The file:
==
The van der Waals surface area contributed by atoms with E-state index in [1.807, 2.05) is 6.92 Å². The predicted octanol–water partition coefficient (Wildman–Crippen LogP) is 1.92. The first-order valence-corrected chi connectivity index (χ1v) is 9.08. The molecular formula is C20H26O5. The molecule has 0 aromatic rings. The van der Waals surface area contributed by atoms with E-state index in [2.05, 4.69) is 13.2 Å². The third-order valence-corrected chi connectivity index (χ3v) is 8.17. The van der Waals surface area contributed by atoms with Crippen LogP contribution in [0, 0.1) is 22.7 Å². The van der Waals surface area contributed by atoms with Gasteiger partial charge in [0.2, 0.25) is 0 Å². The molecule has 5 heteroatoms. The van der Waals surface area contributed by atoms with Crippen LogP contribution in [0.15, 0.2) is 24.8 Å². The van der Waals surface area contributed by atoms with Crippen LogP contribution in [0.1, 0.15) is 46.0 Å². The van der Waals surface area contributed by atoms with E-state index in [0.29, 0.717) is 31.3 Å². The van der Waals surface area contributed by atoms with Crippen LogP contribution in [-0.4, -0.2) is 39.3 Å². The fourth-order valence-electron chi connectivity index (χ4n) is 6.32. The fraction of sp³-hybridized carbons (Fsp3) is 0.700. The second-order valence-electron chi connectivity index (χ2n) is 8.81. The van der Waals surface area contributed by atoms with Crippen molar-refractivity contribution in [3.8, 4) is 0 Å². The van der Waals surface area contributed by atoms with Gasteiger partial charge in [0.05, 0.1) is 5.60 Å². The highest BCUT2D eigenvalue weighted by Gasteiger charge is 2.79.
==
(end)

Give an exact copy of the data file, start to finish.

The van der Waals surface area contributed by atoms with E-state index in [1.807, 2.05) is 6.92 Å². The predicted octanol–water partition coefficient (Wildman–Crippen LogP) is 1.92. The first-order valence-corrected chi connectivity index (χ1v) is 9.08. The molecular formula is C20H26O5. The molecule has 0 aromatic rings. The van der Waals surface area contributed by atoms with E-state index in [2.05, 4.69) is 13.2 Å². The third-order valence-corrected chi connectivity index (χ3v) is 8.17. The van der Waals surface area contributed by atoms with Crippen LogP contribution in [0, 0.1) is 22.7 Å². The van der Waals surface area contributed by atoms with Gasteiger partial charge in [0.2, 0.25) is 0 Å². The molecule has 5 heteroatoms. The van der Waals surface area contributed by atoms with Crippen LogP contribution in [0.15, 0.2) is 24.8 Å². The van der Waals surface area contributed by atoms with Crippen LogP contribution in [0.1, 0.15) is 46.0 Å². The van der Waals surface area contributed by atoms with E-state index in [0.29, 0.717) is 31.3 Å². The van der Waals surface area contributed by atoms with Crippen LogP contribution in [-0.4, -0.2) is 39.3 Å². The fourth-order valence-electron chi connectivity index (χ4n) is 6.32. The fraction of sp³-hybridized carbons (Fsp3) is 0.700. The second-order valence-electron chi connectivity index (χ2n) is 8.81. The van der Waals surface area contributed by atoms with Crippen molar-refractivity contribution in [3.8, 4) is 0 Å². The van der Waals surface area contributed by atoms with Gasteiger partial charge in [0.05, 0.1) is 5.60 Å². The highest BCUT2D eigenvalue weighted by Gasteiger charge is 2.79.